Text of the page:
Before applying for a cash-out refinance, it’s important to determine how much money you need. Additionally, there may be a limit on how much you can withdraw. Most types of cash-out refinances cap withdrawals at 80% of the equity you’ve built in your house.
Refinance rates will specify how much you pay in interest, which will cost you less over the life of the loan. For most homeowners, monthly payments typically increase after a cash-out refinance because you are borrowing more than you owe on the mortgage. But, if you are able to get a lower interest rate than you did when you applied for your first mortgage, your monthly payment could go down or remain the same.
There are several types of cash-out refinance options, and each type has its own rules and guidelines. Here are several cash-out refinance options:
When you take out a home loan, you and your lender will agree to a set of conditions that outlines what is expected of you over the life of your loan. Your loan terms specify the amount of time you have to pay off the mortgage. Loan terms vary, but 15-year and 30-year loans are the most common. The shorter your loan term, the higher your monthly payment may be.
Similar to a traditional refinance, there are closing costs associated with a cash-out refinance that could affect the total borrowing amount. Closing costs are typically between 2% – 3% of the principal on your mortgage. While a cash-out refinance can offer better interest rates, the closing costs can be higher.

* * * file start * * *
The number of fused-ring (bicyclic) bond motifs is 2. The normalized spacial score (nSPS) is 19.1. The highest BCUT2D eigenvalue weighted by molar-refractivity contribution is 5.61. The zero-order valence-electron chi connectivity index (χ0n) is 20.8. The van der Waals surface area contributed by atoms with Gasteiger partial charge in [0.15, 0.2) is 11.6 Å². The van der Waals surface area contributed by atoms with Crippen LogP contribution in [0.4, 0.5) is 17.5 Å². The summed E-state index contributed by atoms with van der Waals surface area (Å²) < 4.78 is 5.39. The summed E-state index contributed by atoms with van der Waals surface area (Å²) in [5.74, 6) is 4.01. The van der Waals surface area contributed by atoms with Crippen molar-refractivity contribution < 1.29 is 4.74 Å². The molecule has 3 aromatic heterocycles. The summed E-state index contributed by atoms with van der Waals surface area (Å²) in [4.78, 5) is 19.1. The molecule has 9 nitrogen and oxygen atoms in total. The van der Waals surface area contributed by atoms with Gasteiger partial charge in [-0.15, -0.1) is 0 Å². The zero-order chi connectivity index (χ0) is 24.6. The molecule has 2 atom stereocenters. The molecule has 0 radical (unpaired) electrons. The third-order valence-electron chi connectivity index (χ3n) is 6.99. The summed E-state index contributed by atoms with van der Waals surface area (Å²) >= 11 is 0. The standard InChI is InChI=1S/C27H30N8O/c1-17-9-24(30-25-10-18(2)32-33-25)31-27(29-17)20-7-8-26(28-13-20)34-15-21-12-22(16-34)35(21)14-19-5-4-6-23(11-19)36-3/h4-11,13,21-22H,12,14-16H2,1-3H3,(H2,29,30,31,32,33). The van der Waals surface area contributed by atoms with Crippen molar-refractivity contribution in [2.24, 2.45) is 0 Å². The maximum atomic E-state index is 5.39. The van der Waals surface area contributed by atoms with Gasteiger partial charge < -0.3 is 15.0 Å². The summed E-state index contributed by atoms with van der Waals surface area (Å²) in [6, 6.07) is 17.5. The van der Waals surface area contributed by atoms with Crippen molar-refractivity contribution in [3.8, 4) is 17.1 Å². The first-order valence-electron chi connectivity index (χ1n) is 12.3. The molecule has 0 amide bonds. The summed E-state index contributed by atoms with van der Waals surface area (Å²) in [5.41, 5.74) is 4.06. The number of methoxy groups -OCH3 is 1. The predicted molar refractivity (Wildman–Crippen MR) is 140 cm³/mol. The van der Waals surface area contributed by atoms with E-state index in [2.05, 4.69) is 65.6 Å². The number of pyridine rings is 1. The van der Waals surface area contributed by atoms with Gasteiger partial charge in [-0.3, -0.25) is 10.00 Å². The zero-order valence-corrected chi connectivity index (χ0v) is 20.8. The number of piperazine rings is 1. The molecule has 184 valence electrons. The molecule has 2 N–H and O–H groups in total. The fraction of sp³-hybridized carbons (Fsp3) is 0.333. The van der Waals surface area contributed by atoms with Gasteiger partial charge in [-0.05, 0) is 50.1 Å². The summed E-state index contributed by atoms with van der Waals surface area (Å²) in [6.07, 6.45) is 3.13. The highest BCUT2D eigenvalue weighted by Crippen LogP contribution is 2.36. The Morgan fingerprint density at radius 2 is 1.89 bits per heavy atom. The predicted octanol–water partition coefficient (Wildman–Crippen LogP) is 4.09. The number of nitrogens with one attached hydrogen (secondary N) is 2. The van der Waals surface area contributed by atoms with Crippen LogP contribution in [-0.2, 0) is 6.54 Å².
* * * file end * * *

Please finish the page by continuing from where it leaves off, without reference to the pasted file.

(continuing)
The breakeven point refers to the point at which you save money on a refinance. You should calculate the breakeven point on your cash-out refinance so that you know you can recover the overall cost to refinance. You can do this by taking the total cost to refinance your home loan and dividing it by monthly savings if you refinance. This tells you the number of months it will take to breakeven.
Appraisals are required for a cash-out refinance. This provides your lender a professional opinion about what your home is currently worth. This tells you how much home equity you’ll be able to borrow against.
The cash-out refinance process is similar to a traditional refinance. To qualify, you must meet your lender's requirements and have a certain amount of equity in your home.
Here are the requirements and qualifications needed for a cash-out refinance.
There are plenty of reasons to refinance your home. A cash-out refinance is a great option for homeowners who have built some equity in their home and need to free up money for a financially beneficial purpose.
For example, if you owe money on student loans or are paying on other debts, you could use a cash-out refinance to pay off those debts and “transfer” the money to a place where the debt will accrue interest at a much lower rate – your mortgage. The interest rate on a credit card and other loans are often very high, sometimes above 20%, while your mortgage rate is likely less than 10%.